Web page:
As travelers learn more about the Kingdom of Bhutan, the country finds itself atop many a travel bucket list. It’s unlike any other place on earth, and is certainly worth visiting. Its Himalayan vistas, ornate monasteries and well-preserved culture rightfully attract intrepid travelers from around the world.
However, its very uniqueness and its relative newness to the world of tourism means that Bhutan is still shrouded in a bit of mystery. Travelers often arrive without the knowledge necessary to ensure a stress-free experience. Having boarded a plane to Paro a few months back, I found myself squarely in this camp, excited by the prospect of adventure but understanding almost nothing about that it’s like to travel in Bhutan. I learned on the fly, but if I’d had the following information ahead of time, it would have transformed my entire experience.
The Facts about Flights
Paro is home to the only international airport in Bhutan. Only two airlines (Druk Air and Royal Bhutan) fly into and out of the country. What’s more, flights only depart from a select number of cities in Nepal, India, Thailand, Bangladesh, and Singapore. Because of these restrictions, consider booking your round-trip ticket to Bhutan first, as it may impact your other itineraries. I had to change multiple flights I’d scheduled once I realized the limitations into/out of Paro. And leave at least a four to five-hour layover in your city of departure, as you’ll have to re-check bags and pass back through security.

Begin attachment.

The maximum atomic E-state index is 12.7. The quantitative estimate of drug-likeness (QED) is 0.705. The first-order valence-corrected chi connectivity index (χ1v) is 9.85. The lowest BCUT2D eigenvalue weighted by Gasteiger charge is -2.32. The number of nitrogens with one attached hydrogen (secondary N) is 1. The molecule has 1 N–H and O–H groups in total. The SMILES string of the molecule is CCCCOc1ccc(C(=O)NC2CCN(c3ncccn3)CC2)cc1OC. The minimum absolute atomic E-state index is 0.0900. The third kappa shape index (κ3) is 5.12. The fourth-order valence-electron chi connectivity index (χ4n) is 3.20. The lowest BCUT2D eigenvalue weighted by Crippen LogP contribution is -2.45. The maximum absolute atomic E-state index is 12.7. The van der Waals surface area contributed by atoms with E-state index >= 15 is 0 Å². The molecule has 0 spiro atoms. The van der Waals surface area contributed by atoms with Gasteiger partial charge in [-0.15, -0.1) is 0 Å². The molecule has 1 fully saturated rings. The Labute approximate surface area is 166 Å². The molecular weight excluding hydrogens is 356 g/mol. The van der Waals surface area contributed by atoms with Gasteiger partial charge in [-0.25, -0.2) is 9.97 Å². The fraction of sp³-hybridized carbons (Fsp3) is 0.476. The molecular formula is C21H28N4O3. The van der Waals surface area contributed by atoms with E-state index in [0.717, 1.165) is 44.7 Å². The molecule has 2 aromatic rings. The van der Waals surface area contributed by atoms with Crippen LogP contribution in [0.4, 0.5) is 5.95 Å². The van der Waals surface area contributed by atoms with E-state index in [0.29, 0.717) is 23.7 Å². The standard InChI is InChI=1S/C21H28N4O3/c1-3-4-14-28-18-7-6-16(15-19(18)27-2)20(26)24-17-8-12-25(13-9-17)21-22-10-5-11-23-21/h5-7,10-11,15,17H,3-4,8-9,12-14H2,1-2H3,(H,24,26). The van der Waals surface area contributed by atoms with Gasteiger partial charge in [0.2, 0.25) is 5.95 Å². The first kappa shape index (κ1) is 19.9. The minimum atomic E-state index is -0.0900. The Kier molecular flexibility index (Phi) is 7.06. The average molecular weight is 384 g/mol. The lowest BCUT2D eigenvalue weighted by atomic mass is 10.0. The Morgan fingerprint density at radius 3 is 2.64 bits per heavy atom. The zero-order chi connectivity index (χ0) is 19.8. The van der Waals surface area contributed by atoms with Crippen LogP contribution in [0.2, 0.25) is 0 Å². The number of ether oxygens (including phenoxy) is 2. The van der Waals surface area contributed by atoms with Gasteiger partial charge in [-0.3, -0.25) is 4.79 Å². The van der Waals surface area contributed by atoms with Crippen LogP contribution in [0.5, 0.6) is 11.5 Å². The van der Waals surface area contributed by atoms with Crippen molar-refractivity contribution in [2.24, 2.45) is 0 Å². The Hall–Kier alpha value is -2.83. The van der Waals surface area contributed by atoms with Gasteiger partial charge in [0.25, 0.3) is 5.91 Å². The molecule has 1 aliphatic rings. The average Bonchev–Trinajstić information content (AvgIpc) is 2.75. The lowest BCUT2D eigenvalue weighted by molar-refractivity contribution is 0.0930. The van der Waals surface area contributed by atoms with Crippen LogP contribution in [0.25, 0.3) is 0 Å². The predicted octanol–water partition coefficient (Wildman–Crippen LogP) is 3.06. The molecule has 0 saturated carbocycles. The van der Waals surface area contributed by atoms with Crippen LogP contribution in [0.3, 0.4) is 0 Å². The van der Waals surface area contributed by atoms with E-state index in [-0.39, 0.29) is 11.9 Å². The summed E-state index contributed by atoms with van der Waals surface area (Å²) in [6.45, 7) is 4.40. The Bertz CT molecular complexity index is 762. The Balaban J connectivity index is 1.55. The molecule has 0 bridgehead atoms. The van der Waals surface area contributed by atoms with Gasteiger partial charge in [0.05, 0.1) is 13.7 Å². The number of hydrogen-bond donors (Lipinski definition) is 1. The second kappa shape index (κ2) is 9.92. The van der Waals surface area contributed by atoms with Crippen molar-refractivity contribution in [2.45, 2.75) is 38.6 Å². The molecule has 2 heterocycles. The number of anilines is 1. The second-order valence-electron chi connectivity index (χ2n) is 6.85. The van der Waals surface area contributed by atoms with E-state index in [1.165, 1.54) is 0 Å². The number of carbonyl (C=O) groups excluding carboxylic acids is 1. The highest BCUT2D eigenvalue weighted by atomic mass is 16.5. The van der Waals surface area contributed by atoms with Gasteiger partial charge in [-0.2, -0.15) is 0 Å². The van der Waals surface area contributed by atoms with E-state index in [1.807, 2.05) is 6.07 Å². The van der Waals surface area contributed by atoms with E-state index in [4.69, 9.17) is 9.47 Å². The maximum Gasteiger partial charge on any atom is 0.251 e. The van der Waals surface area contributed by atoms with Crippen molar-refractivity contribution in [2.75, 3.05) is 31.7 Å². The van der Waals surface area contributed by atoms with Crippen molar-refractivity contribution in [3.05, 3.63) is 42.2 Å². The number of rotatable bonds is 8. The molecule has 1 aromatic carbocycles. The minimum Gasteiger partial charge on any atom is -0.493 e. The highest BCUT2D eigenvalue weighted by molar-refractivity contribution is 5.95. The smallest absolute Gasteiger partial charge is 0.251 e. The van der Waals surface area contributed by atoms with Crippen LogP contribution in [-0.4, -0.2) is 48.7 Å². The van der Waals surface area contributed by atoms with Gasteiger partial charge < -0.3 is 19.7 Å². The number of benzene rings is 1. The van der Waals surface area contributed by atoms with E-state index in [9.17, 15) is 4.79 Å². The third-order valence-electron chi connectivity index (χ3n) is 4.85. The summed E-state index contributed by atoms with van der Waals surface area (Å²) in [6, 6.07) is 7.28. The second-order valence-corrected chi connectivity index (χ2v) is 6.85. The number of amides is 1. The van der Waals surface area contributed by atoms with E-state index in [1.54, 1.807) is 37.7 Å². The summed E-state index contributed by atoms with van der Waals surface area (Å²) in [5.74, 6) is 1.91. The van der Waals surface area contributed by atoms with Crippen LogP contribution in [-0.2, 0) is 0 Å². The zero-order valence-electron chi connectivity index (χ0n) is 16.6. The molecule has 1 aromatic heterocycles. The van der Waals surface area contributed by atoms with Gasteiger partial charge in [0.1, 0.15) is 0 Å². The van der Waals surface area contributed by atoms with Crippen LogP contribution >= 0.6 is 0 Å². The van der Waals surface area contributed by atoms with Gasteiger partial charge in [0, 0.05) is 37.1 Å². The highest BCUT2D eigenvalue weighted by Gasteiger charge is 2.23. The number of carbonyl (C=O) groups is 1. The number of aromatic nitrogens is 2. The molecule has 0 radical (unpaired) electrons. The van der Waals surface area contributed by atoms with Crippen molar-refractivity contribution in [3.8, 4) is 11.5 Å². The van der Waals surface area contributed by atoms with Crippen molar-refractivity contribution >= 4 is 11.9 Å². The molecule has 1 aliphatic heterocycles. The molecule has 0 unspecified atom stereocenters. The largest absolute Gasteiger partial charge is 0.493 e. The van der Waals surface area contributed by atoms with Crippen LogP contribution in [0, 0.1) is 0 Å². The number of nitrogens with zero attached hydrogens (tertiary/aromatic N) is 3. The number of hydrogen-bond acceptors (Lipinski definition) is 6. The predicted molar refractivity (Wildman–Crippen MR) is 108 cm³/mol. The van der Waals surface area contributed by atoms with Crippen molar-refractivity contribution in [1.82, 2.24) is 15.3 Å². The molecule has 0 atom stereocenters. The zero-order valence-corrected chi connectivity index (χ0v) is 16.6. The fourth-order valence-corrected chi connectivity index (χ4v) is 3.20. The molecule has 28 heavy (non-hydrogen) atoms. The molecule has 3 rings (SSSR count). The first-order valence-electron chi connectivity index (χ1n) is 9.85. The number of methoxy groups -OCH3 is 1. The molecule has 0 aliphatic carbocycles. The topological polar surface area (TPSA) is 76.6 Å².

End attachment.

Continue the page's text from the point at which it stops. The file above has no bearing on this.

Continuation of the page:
Visas and Guided Tours
Visiting Bhutan requires a visa costing US$250 a day, and you must travel with a guide. While this sounds expensive, the fee includes accommodation, a driver, your guide and three meals a day. Travel companies also build this fee into their trip costs, so it’s not an additional expense.
The Government of Bhutan has a good amount of control over tourism, so expect a more structured experience than you might be used to. You’ll certainly be taken to magical places: into monasteries, through valleys and up mountain passes. But it can feel a tad routine, like there’s a check-list to work through and a script being read.